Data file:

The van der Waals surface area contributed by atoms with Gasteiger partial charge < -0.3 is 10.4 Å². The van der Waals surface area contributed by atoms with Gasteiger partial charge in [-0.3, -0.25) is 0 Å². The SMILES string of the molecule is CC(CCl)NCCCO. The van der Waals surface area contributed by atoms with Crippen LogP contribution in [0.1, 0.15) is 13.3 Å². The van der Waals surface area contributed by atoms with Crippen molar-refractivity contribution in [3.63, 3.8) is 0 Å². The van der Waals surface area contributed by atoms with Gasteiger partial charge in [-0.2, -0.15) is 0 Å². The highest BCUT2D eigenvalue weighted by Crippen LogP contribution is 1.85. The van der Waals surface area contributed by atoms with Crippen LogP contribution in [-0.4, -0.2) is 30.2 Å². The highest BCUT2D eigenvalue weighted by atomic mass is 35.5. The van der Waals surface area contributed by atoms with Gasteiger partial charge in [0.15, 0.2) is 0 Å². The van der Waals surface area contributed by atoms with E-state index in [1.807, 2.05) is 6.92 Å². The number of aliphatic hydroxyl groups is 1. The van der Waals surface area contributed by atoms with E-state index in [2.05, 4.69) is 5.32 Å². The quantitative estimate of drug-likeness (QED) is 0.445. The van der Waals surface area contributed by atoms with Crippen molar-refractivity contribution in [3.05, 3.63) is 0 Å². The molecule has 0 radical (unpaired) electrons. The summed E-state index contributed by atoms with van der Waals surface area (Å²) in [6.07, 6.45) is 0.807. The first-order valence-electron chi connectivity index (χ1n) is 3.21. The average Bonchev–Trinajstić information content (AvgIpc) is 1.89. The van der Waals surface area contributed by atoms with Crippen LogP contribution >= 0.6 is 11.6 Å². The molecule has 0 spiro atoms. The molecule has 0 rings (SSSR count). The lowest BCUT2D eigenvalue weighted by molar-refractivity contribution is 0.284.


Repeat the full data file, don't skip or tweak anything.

The van der Waals surface area contributed by atoms with Gasteiger partial charge < -0.3 is 10.4 Å². The van der Waals surface area contributed by atoms with Gasteiger partial charge in [-0.3, -0.25) is 0 Å². The SMILES string of the molecule is CC(CCl)NCCCO. The van der Waals surface area contributed by atoms with Crippen LogP contribution in [0.1, 0.15) is 13.3 Å². The van der Waals surface area contributed by atoms with Crippen molar-refractivity contribution in [3.63, 3.8) is 0 Å². The van der Waals surface area contributed by atoms with Gasteiger partial charge in [-0.2, -0.15) is 0 Å². The highest BCUT2D eigenvalue weighted by Crippen LogP contribution is 1.85. The van der Waals surface area contributed by atoms with Crippen LogP contribution in [-0.4, -0.2) is 30.2 Å². The highest BCUT2D eigenvalue weighted by atomic mass is 35.5. The van der Waals surface area contributed by atoms with Gasteiger partial charge in [0.15, 0.2) is 0 Å². The van der Waals surface area contributed by atoms with E-state index in [1.807, 2.05) is 6.92 Å². The number of aliphatic hydroxyl groups is 1. The van der Waals surface area contributed by atoms with E-state index in [2.05, 4.69) is 5.32 Å². The quantitative estimate of drug-likeness (QED) is 0.445. The van der Waals surface area contributed by atoms with Crippen molar-refractivity contribution in [3.05, 3.63) is 0 Å². The molecule has 0 radical (unpaired) electrons. The summed E-state index contributed by atoms with van der Waals surface area (Å²) in [6.07, 6.45) is 0.807. The first-order valence-electron chi connectivity index (χ1n) is 3.21. The average Bonchev–Trinajstić information content (AvgIpc) is 1.89. The van der Waals surface area contributed by atoms with Crippen LogP contribution >= 0.6 is 11.6 Å². The molecule has 0 spiro atoms. The molecule has 0 rings (SSSR count). The lowest BCUT2D eigenvalue weighted by molar-refractivity contribution is 0.284.